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Combating misinformation in 2021: Insights for publishers from NiemanLab

What's New in Publishing 18 Jan 2021 08:47

“Americans consumed twice as much dubious news in 2020 as they did in 2019,” reports Emily Stewart, Journalist, Vox.com. It was the pandemic coupled with a presidential election that made 2020 a “boom time for homegrown disinformation agents,” says Brandy Zadrozny, Reporter, NBC News. 

Zadrozny has reported on online misinformation at NBC News for the last three years, and is one of several people from journalism and media that NiemanLab invited to write for their Predictions for journalism 2021 series.  

Here we look into the insights they shared about misinformation.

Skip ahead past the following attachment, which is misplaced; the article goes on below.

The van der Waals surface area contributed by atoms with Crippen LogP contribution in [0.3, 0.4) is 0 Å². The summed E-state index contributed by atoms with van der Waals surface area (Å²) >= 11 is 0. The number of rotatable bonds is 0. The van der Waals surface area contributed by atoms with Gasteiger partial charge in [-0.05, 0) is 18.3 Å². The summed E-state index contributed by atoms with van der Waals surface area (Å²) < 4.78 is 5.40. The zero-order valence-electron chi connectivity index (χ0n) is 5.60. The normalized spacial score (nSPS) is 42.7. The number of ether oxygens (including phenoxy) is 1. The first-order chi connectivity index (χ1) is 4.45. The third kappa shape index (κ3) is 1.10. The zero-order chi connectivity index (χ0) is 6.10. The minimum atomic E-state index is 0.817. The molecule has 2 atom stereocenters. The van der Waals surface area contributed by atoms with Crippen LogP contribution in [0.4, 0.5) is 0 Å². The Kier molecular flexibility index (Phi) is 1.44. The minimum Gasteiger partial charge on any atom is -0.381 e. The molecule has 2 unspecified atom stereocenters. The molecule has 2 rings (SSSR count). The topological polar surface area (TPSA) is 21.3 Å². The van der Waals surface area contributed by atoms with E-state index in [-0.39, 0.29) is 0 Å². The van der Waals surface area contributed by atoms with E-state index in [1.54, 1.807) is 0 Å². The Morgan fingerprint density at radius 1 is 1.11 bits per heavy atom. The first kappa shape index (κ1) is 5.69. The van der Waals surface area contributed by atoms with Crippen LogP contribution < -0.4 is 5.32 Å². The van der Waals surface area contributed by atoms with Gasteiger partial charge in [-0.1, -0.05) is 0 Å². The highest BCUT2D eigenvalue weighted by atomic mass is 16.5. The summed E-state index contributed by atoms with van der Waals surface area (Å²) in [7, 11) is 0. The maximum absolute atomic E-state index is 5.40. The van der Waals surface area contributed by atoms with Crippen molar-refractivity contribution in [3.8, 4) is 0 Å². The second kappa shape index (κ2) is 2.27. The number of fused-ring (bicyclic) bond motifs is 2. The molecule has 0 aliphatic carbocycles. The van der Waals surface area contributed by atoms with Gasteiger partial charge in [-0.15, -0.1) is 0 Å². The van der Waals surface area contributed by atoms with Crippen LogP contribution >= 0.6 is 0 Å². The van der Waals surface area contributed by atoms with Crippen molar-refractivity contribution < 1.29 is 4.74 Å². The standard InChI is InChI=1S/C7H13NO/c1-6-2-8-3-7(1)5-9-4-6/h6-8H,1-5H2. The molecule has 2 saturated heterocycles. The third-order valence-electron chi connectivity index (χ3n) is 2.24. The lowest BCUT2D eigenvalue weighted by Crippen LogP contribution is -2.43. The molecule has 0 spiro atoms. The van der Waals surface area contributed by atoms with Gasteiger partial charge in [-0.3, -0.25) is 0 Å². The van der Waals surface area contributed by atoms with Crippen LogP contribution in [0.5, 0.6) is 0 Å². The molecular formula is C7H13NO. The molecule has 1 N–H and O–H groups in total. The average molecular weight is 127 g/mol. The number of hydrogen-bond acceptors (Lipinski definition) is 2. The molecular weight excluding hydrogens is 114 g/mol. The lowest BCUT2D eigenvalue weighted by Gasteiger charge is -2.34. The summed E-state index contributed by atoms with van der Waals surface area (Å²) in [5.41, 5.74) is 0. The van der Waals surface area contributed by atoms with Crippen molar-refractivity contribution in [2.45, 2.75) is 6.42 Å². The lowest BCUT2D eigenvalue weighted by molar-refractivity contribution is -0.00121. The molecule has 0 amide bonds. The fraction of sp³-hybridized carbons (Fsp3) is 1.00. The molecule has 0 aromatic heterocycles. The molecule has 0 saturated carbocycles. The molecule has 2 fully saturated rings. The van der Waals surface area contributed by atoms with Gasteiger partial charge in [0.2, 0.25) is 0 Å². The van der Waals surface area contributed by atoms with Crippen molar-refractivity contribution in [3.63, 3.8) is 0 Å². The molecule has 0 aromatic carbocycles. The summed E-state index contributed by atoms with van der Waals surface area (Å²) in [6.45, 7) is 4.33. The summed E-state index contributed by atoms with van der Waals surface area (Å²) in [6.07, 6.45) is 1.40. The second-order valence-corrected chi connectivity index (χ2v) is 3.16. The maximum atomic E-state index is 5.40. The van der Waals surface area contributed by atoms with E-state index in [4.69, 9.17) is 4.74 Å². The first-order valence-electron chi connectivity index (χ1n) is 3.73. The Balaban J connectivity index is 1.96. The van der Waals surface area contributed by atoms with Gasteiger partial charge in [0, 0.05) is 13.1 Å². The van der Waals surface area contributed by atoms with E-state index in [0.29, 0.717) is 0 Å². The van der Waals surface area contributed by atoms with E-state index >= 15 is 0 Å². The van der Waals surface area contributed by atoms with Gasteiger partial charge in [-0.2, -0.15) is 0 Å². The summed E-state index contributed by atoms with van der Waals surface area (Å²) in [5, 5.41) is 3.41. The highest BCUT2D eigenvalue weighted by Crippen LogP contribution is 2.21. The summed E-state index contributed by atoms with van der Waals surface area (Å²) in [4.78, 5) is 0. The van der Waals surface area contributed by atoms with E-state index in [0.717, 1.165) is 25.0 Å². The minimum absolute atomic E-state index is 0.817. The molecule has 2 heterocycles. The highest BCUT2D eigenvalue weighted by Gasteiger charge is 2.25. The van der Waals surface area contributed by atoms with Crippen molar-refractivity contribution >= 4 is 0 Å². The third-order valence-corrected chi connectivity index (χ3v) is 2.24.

“Amazingly resilient and adaptable”

“If we learned one thing from monitoring false news in 2020, it’s that misinformation publishers are amazingly resilient and adaptable,” writes Matt Skibinski, GM, NewsGuard

If users tire of one conspiracy theory or false claim, these operations will simply pivot to a new, more interesting topic. When a conspiracy theory or hoax is proven wrong, they’ll simply adapt the claim, even if the new claim contradicts previous ones. And when audiences turn their focus to a specific news topic, like a global pandemic, misinformation publishers follow the clicks.

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SkibinskiNBC NewsEmily StewartBrandy ZadroznyZadrozny
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